Thousands of hours of labour were earlier this month rewarded when the world’s only Patchen Explorer took off from AFB Swartkop.
The aircraft was brought to South Africa in May 1975 by Dr Maitland Reed of National Dynamics. He bought the prototype and all rights from American Marvin Patchen, who financed it as the landplane version of the TSC-1 Amphibian.
When Reed bought the aircraft it had recorded just over 200 flying hours. On arrival in South Africa the high-wing, single-engined aircraft was based at Virginia airport where it was registered as ZS-UGF.
Plans to put it into production never materialised and Reed offered the Explorer to the SA Air Force (SAAF) for evaluation. It was first flown by SAAF test pilot Pikkie Rautenbach on August 23, 1975 after which the Patchen was moved to the Test Flight and Development Centre (TFDC), then based at AFB Waterkloof, where it was tasked as a communication aircraft. It had the SAAF serial number 2000.
Pilots in the SAAF, including test pilot Bob Masson, were critical of the aircraft’s design particularly the location of the engine. Mounted on a pylon, high above the wing, the aircraft’s high centre of gravity had to be managed well especially in gusty weather. During its time with TFDC the aircraft proved handy, if under-utilised, and it accumulated only 49 hours between 1975 and 1979.
The Patchen’s nose landing gear seemed susceptible to hard landings and was damaged more than once. Following another failure of the nose-wheel the Air Force appeared reluctant to repair the aircraft and the Patchen was left unattended at Waterkloof. The downtime resulted in a steady deterioration of the aircraft, as it stood idle at TFDC between 1979 and 1986. The cost to return it to flight proved unjustified and with other test flight projects and its imminent move from Waterkloof to Overberg, TFDC decided to dispose of the Patchen Explorer.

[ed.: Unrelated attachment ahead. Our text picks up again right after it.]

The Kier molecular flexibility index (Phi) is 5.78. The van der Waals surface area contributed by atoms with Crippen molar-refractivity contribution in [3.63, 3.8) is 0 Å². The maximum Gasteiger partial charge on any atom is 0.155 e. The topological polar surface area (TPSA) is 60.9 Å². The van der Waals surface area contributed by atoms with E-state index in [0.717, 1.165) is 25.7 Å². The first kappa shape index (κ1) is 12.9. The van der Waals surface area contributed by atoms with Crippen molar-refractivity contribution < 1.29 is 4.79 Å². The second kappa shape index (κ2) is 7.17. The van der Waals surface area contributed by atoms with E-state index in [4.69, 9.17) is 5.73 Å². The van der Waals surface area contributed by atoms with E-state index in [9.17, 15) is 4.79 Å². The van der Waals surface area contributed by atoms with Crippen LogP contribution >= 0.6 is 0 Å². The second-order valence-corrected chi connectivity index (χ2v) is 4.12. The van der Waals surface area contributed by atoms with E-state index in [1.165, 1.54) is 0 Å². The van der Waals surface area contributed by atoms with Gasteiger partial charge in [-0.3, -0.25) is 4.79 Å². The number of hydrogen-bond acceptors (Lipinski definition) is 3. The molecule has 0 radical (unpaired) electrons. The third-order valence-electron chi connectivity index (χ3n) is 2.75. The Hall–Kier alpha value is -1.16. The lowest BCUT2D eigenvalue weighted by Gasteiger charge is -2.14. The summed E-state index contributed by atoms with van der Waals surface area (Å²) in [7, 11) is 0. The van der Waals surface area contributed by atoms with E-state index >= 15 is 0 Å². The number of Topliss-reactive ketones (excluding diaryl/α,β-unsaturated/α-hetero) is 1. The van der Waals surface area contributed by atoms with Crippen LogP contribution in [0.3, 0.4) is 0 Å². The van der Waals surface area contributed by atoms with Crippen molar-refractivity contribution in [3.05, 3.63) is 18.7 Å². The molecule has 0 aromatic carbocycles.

Although interest was shown from civilian buyers, the SAAF disposal board decided to rather transfer the Patchen to the SAAF Museum, because of its uniqueness. The nose-gear was eventually repaired and during February 1987 the aircraft was serviced and brought back to flying condition before being ferried to the Museum’s workshop at Lanseria. A superfluous Museum colour scheme was subsequently added.
As an economical runabout it was flown regularly across the country to air shows, venturing as far south as Margate for the annual EAA convention and even flown down to Port Elizabeth and Cape Town on at least one occasion.
By September 1989 the airframe had accumulated a total of 400 hours of flying, but the nose-gear still proved troublesome and had to be repaired yet again. The nose structure was subsequently reinforced and modified by Air Force engineers and Museum technical personnel.
At the controls when it taxied off the Swartkop hardstand this month were Major General (ret) Des Barker and Colonel Rama Iyer. The February 7 flight marked the return to airworthiness of an aircraft that last flew in early 1986 with Lieutenant Colonel Dave Knoesen, a former Silver Falcons team leader and Museum Officer Commanding, at the controls.